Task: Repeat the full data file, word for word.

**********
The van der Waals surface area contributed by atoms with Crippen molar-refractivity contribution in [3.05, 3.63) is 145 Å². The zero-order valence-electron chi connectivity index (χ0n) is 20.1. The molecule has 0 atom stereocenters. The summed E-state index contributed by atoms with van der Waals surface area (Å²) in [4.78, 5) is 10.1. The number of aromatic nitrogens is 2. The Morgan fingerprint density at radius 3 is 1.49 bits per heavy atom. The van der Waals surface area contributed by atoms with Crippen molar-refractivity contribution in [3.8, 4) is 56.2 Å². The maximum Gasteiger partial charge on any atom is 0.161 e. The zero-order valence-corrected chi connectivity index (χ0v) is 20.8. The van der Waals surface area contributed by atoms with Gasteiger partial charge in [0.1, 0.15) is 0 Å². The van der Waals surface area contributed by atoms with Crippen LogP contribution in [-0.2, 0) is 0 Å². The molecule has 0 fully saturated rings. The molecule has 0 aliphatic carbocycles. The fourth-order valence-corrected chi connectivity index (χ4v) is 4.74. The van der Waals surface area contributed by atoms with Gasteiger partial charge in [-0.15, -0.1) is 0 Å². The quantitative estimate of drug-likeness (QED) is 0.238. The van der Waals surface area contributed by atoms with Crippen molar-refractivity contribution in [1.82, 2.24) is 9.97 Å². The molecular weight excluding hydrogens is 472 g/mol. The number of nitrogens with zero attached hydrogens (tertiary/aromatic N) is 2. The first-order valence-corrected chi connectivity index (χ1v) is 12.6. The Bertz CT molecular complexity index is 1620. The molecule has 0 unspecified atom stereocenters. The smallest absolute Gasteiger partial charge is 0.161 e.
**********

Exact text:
The van der Waals surface area contributed by atoms with Crippen molar-refractivity contribution in [3.05, 3.63) is 145 Å². The zero-order valence-electron chi connectivity index (χ0n) is 20.1. The molecule has 0 atom stereocenters. The summed E-state index contributed by atoms with van der Waals surface area (Å²) in [4.78, 5) is 10.1. The number of aromatic nitrogens is 2. The Morgan fingerprint density at radius 3 is 1.49 bits per heavy atom. The van der Waals surface area contributed by atoms with Crippen molar-refractivity contribution in [3.8, 4) is 56.2 Å². The maximum Gasteiger partial charge on any atom is 0.161 e. The zero-order valence-corrected chi connectivity index (χ0v) is 20.8. The van der Waals surface area contributed by atoms with Gasteiger partial charge in [0.1, 0.15) is 0 Å². The van der Waals surface area contributed by atoms with Crippen LogP contribution in [-0.2, 0) is 0 Å². The molecule has 0 fully saturated rings. The molecule has 0 aliphatic carbocycles. The fourth-order valence-corrected chi connectivity index (χ4v) is 4.74. The van der Waals surface area contributed by atoms with Gasteiger partial charge in [-0.15, -0.1) is 0 Å². The quantitative estimate of drug-likeness (QED) is 0.238. The van der Waals surface area contributed by atoms with Crippen molar-refractivity contribution in [1.82, 2.24) is 9.97 Å². The molecular weight excluding hydrogens is 472 g/mol. The number of nitrogens with zero attached hydrogens (tertiary/aromatic N) is 2. The first-order valence-corrected chi connectivity index (χ1v) is 12.6. The Bertz CT molecular complexity index is 1620. The molecule has 0 unspecified atom stereocenters. The smallest absolute Gasteiger partial charge is 0.161 e.